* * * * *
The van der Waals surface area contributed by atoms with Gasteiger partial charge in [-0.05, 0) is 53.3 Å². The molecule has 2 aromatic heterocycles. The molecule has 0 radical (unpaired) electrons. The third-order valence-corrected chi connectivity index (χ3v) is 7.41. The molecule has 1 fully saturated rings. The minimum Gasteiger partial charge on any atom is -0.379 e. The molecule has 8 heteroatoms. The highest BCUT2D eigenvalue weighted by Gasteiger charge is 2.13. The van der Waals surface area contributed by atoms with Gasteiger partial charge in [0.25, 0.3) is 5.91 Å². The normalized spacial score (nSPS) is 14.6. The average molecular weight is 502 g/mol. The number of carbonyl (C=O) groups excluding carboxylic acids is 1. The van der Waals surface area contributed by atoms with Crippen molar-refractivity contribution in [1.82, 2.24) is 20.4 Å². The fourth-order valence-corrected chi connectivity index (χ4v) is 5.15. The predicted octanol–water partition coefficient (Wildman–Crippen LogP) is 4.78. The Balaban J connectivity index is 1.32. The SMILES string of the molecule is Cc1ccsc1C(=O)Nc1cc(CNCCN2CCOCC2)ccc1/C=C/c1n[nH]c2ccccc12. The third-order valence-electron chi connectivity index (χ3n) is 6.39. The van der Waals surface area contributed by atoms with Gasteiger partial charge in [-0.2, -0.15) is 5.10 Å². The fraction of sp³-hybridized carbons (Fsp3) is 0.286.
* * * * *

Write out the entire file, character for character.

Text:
The van der Waals surface area contributed by atoms with Gasteiger partial charge in [-0.05, 0) is 53.3 Å². The molecule has 2 aromatic heterocycles. The molecule has 0 radical (unpaired) electrons. The third-order valence-corrected chi connectivity index (χ3v) is 7.41. The molecule has 1 fully saturated rings. The minimum Gasteiger partial charge on any atom is -0.379 e. The molecule has 8 heteroatoms. The highest BCUT2D eigenvalue weighted by Gasteiger charge is 2.13. The van der Waals surface area contributed by atoms with Gasteiger partial charge in [0.25, 0.3) is 5.91 Å². The normalized spacial score (nSPS) is 14.6. The average molecular weight is 502 g/mol. The number of carbonyl (C=O) groups excluding carboxylic acids is 1. The van der Waals surface area contributed by atoms with Crippen molar-refractivity contribution in [1.82, 2.24) is 20.4 Å². The fourth-order valence-corrected chi connectivity index (χ4v) is 5.15. The predicted octanol–water partition coefficient (Wildman–Crippen LogP) is 4.78. The Balaban J connectivity index is 1.32. The SMILES string of the molecule is Cc1ccsc1C(=O)Nc1cc(CNCCN2CCOCC2)ccc1/C=C/c1n[nH]c2ccccc12. The third-order valence-electron chi connectivity index (χ3n) is 6.39. The van der Waals surface area contributed by atoms with Gasteiger partial charge in [-0.2, -0.15) is 5.10 Å². The fraction of sp³-hybridized carbons (Fsp3) is 0.286.